YALTA, Ukraine (Reuters) - Ukraine’s feuding president and prime minister, both proponents of pro-Western ideas, have squared off in a new dispute over a quintessential symbol of Soviet times — the Artek pioneer camp.
Artek, founded in 1925, was lionized for decades as a hothouse for internationalism, a gathering place on the Black Sea for children of all races, each donning the red scarf of Soviet pioneers, to debate happily how to further world peace.
The camp hosted more than 20,000 children a year in the Crimea peninsula — prime, lush and now very sought after resort land in what was once the summer playground of the Soviet elite.
It was a “must visit” for Communist Party chiefs, including Nikita Khrushchev and Leonid Brezhnev, thronged by campers as they strolled amid palm trees and thick greenery. Other feted guests included cosmonaut Yuri Gagarin, Cuban leader Fidel Castro and Indian Prime Minister Jawaharlal Nehru.
But Artek, nestled beneath a volcanic outcropping known as “Bear Mountain,” has fallen on hard times and faces closure, triggering a row between President Viktor Yushchenko and Prime Minister Yulia Tymoshenko.
Their alliance from the 2004 “Orange Revolution” long dissolved, each have blamed the other for the camp’s predicament.
With children no longer sent there at public expense staff went unpaid for three months and the camp director went on a protest hunger strike and wound up in hospital.
Last week more than 100 staff, flanked by groups of children, gathered in a downpour on the camp’s deserted promenades to demand action from authorities to keep Artek open.
With chairs assembled alongside a row of palms, they sang and danced to what were known in Soviet times as “Artek songs.”
“I am here because I want to defend Artek so it doesn’t go to ruin,” said Marietta Korchizhinskaya, 11, daughter of a long-serving employee. “I was born here. I love it so much.”
One poster held aloft by a camp counselor beneath a gigantic bronze statue of Soviet state founder Vladimir Lenin, read: “Once at Artek, always at Artek.”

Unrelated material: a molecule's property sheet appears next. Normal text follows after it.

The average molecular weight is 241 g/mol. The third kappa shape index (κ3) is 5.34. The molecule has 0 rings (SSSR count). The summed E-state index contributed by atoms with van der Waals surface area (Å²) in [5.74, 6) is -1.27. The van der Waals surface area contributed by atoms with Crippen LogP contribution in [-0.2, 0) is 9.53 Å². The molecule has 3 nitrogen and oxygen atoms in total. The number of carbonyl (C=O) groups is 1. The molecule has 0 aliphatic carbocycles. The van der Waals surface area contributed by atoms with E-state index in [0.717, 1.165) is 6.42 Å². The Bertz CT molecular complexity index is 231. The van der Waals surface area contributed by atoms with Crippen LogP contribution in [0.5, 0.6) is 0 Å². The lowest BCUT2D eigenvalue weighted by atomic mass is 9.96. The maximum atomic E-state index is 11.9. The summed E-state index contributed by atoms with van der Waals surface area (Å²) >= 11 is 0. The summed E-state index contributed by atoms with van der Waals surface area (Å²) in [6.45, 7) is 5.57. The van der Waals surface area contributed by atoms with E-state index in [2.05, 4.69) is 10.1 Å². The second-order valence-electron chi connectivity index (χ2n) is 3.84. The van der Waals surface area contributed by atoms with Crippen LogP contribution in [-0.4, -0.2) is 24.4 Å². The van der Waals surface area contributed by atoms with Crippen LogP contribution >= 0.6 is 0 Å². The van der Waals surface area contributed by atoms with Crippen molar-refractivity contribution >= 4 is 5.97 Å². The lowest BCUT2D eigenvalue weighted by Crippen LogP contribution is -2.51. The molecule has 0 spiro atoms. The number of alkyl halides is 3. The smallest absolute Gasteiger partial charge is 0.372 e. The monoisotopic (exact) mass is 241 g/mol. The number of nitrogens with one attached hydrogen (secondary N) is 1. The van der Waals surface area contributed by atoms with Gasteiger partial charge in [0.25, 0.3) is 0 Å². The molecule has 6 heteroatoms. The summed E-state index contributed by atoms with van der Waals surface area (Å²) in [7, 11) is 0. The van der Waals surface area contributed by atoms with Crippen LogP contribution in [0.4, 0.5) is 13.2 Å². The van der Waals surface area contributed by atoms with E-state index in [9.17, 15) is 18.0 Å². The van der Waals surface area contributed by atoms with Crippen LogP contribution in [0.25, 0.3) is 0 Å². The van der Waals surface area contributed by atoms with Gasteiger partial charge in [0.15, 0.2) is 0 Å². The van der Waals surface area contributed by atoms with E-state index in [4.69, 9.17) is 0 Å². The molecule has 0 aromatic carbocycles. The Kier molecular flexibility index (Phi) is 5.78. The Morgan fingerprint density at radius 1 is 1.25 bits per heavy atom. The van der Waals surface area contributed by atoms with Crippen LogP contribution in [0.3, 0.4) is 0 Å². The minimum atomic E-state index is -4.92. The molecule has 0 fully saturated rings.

With less than a year to go before a new presidential election, both Yushchenko and Tymoshenko were unabashed about tapping into the nostalgia of voters holding at least a few pleasant Soviet-era memories.
Yushchenko gave the prime minister a week to “deal with and report back” on the problems plaguing Artek.
Tymoshenko announced after a weekend cabinet meeting devoted solely to the camp that she had ensured Artek’s survival by allocating the equivalent of $7.8 million to its operations.
“That is enough to ensure that Artek develops as the top children’s care resort in the former Soviet Union,” she said.
It was up to the president’s office to find the money by cutting “excessively luxurious expenditure.” And if the office was unable to do that, she said, “we are prepared to help them.”
Singers, actors, filmmakers and Olympic champions chimed in with calls to save the camp.
Appeals resounded from abroad. One came from the mother of late American schoolgirl Samantha Smith, who gained fame in the mid-1980s by writing to Soviet leader Yuri Andropov asking him to do what he could to prevent an outbreak of nuclear war.
But behind political posturing lies what many say is the real problem - the potential value to any developer of the camp’s more than 200 hectares (500 acres) in an area prized for snow-capped mountains and forests sweeping down to the sea.
“The land on which Artek is located has a market value of $15,000-25,000 per 100 square meters. That makes it worth about half a billion dollars,” said the head of Artek’s press service.
“That gives us plenty of food for thought, with the (local) council constantly proposing to take away part of the territory. Who would benefit if Artek went bankrupt?” asked Yelena Mekh.
Ukraine’s boisterous parliament had what appeared, for the moment, the last word in a debate on Tuesday.
It passed laws writing off more than $2 million in debt and more in unpaid taxes, barring privatization of the camp’s land and obliging government agencies to pay the expenses of 15,000 children each year.
“Even with all our economic difficulties, we must maintain Artek...as a center known around the world, a gathering place for the planet’s best children,” Sports and Youth Minister Yuri Pavlenko told the chamber.
Writing by Ron Popeski; Editing by Matthew Jones